Frequently Asked questions
How did you build your
The arched trellis consists of two 4'x15' hog wire panels side by side. They are bent over from one bed to the other, and secured by wiring to 3 T-posts on either side. Materials are available at Tractor Supply and most farm supply stores.
Winter squash, watermelon, tomatoes, cucumbers, beans, peas, and more all flourish on this trellis system. It provides great air flow, access for pollinators, and utilizes vertical growing space.
What are the containers in the arched trellis?
We use basic rain gutters to take advantage of the vertical space in the the archway. We drilled holes in the bottom to allow water to flow through and attached with 'S' hooks to the hog wire.
Bonus! When the trellis is covered in sun-loving plants in the summer, we are still able to grow plants beneath in the gutters that prefer more shade.
How large is your property?
Our entire lot is 6,000 square feet; 900 square feet of “river-friendly” and edible landscaping in the front, 2,000 square feet of water-permeable patio, edible and drought-tolerant landscaping, and most importantly 500 square feet of dedicated vegetable garden space.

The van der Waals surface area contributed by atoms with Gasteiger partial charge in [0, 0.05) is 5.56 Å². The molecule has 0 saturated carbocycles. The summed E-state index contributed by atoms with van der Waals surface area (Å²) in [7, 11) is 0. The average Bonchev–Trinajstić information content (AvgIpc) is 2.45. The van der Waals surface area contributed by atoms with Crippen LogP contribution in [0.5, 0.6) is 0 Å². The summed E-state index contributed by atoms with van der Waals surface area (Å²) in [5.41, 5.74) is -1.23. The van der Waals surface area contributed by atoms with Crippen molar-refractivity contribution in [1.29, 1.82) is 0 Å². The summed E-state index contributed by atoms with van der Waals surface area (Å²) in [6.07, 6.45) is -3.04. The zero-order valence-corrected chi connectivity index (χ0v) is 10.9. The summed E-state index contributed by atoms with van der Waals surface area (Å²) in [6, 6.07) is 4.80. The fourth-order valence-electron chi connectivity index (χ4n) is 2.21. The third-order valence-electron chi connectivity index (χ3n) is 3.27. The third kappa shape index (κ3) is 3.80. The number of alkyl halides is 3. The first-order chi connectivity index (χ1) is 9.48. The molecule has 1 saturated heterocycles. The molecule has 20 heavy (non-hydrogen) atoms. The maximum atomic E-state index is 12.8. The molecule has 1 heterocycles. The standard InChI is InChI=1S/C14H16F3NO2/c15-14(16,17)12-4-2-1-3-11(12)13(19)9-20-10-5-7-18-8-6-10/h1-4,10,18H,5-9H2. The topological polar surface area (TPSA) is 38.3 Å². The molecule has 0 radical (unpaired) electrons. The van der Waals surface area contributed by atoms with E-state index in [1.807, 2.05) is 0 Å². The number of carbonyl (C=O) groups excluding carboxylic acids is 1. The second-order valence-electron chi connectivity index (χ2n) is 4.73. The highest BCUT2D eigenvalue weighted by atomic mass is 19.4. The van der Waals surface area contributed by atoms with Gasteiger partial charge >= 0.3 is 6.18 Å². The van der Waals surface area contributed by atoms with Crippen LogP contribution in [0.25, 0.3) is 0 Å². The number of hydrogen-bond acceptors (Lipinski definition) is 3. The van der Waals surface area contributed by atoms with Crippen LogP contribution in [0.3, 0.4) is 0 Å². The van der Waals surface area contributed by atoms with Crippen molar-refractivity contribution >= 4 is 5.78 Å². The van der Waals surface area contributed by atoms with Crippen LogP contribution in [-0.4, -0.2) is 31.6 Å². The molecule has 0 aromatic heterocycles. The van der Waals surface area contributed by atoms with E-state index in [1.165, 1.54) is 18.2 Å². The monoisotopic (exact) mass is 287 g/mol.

In our vegetable garden, we have seven 4'x10' raised beds that we rotate crops through on a 3-year cycle.
When did you start your farm?
We bought our home in January of 2014 and broke ground on the vegetable garden that summer. After the raised beds were built we worked in the yard every season; tilling, amending soil, planting trees and drought tolerant plants, installing drip irrigation, building furniture, and finding other key pieces used. After the sectional, fire pit, pizza oven, and clawfoot tub went it, we put the pavers and rock in place for the patio.
How many varieties of fruits + vegetables do you grow?
We have 14 fruit trees, two avocados, a blood orange, fuyu persimmon, lime, Meyer lemon, nectarine, peach, two pomegranates, and multi-grafted cherry, apple, and pear.
The seven raised beds rotate crops seasonally. Some of the things we grow include herbs, hops, kale, Swiss chard, salad greens, cucumbers, peppers, peas, beans, tomatoes, berries, and more!
The rest of our landscape is drought tolerant and has edibles scattered throughout.
is your farm organic?
East Sac Farms is not certified organic but we only use organic, non-GM seeds, fertilizer, and sprays. We use crop rotation, integrated pest management, and our own compost.
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